ISIS

Obama on His Unauthorized War Against ISIS: I'm Not Hearing 'No'

The administration argues that Congress has implicitly consented to new military operations in Iraq and Syria.

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U.S. Army

Responding to a lawsuit arguing that the U.S. war against ISIS is illegal because Congress never authorized it, the Obama administration argues that Congress kinda-sorta did, since it appropriated money that is being used to fight the terrorist organization. The administration's brief, filed on Monday, cites $5.6 billion that Congress approved in December 2014 for "overseas contingency operations to counter ISIL" (another name for ISIS), language in the National Defense Authorization Act (NDAA) for fiscal year 2015 that authorized the Defense Department to help Iraqi security forces defend their country against "the threat posed by [ISIS]," a 2016 appropriations measure approving "additional funding…to conduct counter-ISIL operations," and the NDAA for fiscal year 2016, which expressed  "the sense of the Congress" that ISIS "poses an acute threat to the people and territorial integrity of Iraq" and that "defeating ISIL is critical to maintaining a unified Iraq."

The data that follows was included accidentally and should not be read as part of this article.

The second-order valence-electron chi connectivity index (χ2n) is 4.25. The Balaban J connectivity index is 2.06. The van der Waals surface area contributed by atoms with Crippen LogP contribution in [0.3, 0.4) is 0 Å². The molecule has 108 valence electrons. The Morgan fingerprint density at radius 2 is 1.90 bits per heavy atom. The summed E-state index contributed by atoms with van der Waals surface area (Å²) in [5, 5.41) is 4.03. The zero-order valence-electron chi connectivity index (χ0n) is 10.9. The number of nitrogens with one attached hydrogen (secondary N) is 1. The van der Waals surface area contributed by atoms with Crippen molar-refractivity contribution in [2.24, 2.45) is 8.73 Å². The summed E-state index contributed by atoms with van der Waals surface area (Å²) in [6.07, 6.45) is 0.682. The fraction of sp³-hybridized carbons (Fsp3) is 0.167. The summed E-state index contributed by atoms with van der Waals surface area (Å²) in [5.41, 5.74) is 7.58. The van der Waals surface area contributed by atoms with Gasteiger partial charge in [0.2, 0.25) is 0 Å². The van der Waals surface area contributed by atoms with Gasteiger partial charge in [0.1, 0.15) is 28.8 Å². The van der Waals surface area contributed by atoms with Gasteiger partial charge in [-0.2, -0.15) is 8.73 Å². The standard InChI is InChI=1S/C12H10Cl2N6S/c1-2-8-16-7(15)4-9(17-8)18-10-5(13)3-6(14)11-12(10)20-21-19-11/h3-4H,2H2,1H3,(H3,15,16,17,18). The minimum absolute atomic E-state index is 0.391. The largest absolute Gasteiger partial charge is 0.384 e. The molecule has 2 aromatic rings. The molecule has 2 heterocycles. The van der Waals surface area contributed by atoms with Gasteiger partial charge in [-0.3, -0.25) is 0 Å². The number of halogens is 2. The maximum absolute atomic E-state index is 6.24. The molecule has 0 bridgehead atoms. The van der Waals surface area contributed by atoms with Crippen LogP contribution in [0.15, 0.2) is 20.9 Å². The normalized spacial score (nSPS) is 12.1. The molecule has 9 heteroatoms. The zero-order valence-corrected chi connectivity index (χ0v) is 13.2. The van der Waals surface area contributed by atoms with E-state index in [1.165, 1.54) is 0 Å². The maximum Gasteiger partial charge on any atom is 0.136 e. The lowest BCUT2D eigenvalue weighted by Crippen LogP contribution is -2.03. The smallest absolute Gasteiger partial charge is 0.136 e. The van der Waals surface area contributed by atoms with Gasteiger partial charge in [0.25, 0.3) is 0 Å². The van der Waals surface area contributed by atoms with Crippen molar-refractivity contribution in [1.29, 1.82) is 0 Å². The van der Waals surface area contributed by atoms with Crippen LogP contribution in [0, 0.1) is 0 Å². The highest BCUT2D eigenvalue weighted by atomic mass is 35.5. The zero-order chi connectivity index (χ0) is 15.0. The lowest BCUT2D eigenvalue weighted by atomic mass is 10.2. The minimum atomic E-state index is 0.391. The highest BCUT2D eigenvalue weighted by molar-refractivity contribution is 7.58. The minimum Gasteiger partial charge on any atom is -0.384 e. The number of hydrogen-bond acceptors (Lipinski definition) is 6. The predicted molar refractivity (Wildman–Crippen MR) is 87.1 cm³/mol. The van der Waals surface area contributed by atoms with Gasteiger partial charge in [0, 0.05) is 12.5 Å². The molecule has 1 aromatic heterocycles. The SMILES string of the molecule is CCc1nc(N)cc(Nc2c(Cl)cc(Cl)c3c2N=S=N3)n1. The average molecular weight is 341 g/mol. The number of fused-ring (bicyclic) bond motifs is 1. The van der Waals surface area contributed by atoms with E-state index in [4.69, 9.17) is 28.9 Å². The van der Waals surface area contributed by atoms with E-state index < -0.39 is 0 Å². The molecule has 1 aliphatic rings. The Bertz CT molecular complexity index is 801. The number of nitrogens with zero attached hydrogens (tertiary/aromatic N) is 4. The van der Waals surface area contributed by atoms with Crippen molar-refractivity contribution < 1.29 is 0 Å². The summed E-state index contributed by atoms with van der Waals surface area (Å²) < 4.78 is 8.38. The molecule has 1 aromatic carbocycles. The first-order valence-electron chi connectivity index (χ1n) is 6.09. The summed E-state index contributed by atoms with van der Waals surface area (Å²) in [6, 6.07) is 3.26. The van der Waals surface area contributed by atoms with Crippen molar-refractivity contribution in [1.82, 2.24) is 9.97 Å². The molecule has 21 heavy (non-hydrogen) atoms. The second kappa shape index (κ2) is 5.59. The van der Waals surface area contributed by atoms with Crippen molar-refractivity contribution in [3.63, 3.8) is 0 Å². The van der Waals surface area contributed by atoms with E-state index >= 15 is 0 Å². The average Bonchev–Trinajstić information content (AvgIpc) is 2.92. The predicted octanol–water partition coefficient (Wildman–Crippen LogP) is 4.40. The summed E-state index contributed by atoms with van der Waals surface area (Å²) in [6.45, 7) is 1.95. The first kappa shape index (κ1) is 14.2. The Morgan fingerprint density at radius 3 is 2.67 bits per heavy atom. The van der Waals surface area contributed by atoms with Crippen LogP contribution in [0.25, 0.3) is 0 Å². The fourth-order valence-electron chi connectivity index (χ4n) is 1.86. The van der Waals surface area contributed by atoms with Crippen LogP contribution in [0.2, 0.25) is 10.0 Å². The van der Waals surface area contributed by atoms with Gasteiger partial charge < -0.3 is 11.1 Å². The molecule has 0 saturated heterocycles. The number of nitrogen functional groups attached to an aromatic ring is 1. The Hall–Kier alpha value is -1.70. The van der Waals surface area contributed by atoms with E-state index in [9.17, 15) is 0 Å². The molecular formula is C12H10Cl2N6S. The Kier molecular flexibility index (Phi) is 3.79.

None of these measures explicitly authorized the U.S. war against ISIS, and each of the appropriations bills warned that "none of the funds made available by this Act may be used in contravention of the War Powers Resolution," which requires the president to get congressional permission within 60 days of introducing U.S. forces into hostilities or, failing that, withdraw them within 90 days. That law says Congress may not authorize military operations through an appropriations measure unless it "states that it is intended to constitute specific statutory authorization."

The lawsuit to which the administration is responding was brought by Nathan Michael Smith, an Army captain who works at the Kuwait headquarters of the combined joint task force overseeing the forces fighting ISIS in Iraq and Syria. He is seeking clarification of the war's legal status, arguing that participating in an unauthorized war would violate his oath to uphold the Constitution. Smith notes that President Obama has blatantly failed to meet the requirements of the War Powers Resolution, and he rejects the administration's implausible contention that the war against ISIS is covered either by the 2001 Authorization for the Use of Military Force (AUMF) against the perpetrators of the 9/11 attacks, which was approved before ISIS existed and which Obama himself describes as dangerously obsolete, or the 2002 AUMF in connection with the Iraq war, which Obama declared over in July 2014 and which in any event never involved military action in Syria.